Cash incentives lead to no significant improvement in GCSE results, according to an Education Endowment Foundation trial on the impact of incentives in schools, but the prospect of an outing or a school trip may encourage low-attaining pupils to do better in maths.
The largest ever British randomised controlled trial of pupil incentives involved over 10,000 pupils in 63 schools. The projects was led by researchers from Bristol University and the University of Chicago and independently evaluated by the Institute for Fiscal Studies.
The researchers ran two schemes with Year 11 pupils studying for GCSEs in English, maths and science. In the first, pupils were told they had £80 at the beginning of each half-term and they would lose £10 if they didn’t do well enough in their attendance or behaviour, and £30 if they underperformed on their classwork or homework.
In the second, pupils were promised a trip or an outing to an event. Each pupil was given eight tickets at the start of each half term. Tickets were taken away for failures to work hard enough on those same four measures (attendance, behaviour, classwork and homework). Pupils needed 12 tickets at the end of a full term to join the trip. A third group of schools offered neither set of new incentives, but acted as the trial control group.
The trial found no significant overall impact on GCSE results from either set of incentives on English, maths or science. There was some improvement in classwork, but this did not translate into significantly better results in the three subjects measured. Neither incentive had a significant positive impact on students eligible for free school meals.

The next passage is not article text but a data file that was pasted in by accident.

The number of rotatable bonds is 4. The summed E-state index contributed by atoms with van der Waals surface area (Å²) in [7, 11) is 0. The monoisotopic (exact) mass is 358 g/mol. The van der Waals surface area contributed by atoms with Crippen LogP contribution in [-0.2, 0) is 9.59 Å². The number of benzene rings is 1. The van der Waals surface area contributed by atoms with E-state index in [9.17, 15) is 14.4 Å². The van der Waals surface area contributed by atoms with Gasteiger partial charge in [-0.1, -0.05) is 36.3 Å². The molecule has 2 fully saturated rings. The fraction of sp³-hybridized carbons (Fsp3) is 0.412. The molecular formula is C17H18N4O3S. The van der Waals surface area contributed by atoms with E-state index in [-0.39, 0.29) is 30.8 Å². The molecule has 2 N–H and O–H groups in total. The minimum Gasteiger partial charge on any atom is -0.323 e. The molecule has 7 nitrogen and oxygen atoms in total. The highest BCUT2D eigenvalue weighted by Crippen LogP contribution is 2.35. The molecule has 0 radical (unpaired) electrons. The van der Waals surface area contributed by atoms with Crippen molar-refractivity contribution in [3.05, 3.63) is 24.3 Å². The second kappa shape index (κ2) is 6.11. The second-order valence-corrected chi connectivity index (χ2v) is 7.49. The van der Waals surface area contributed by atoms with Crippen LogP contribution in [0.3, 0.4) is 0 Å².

However, the trip incentives appeared to be more effective for pupils with low prior attainment and their maths test scores improved. The finding was statistically significant for these pupils in the schools where a trip or outing was promised. They gained two months’ extra progress in learning on average.
The trial drew on the theory of ‘loss aversion’ which has suggested that people are more likely to respond positively when they are likely to lose money or promised activities, rather than being offered a prize at the end of the process.
Dr Kevan Collins, Chief Executive of the Education Endowment Foundation, said today:
“The use of incentives in schools is not a new idea and can appear attractive to schools and parents who are trying to motivate their children. The study suggests that while incentives can increase effort in the classroom, their direct impact on learning is low. “
“It is vital that we rigorously evaluate ideas like this, so that we know what does and does not make a difference, especially for poorer pupils. While incentives may change surface behaviours, what really makes the difference is how students are taught. The best evidence currently available suggests that the most powerful driver of achievement in schools is great teaching, particularly for students from low-income families.”
Other research published today by the EEF includes evaluations of six other projects, including two that use reading for pleasure to try and improve literacy results.
NOTES TO EDITORS
1.The EEF was founded in 2011 by the education charity the Sutton Trust, as lead charity in partnership with Impetus Trust (now Impetus-PEF). The EEF received a founding grant of £125m grant from the Department for Education. It is dedicated to breaking the link between family income and educational achievement. Since its launch the EEF has awarded £47 million to 87 projects working with over 550,000 pupils in over 4000 schools across England.
2.The Improving Pupil Motivation trial involved 10,313 pupils at 63 schools nationwide. The project was developed by academics from Bristol University and the University of Chicago and led by Professor Simon Burgess. The £1.6 million trial ran for four half-terms from autumn 2012 until Easter 2013and was independently evaluated by the Institute for Fiscal Studies. For information about the evaluation methodology please contact Bonnie Brimstone at the IFS press office on 020 7291 4800 / 07730 667013, email@example.com.
A copy of the full report and the other research published today are available here.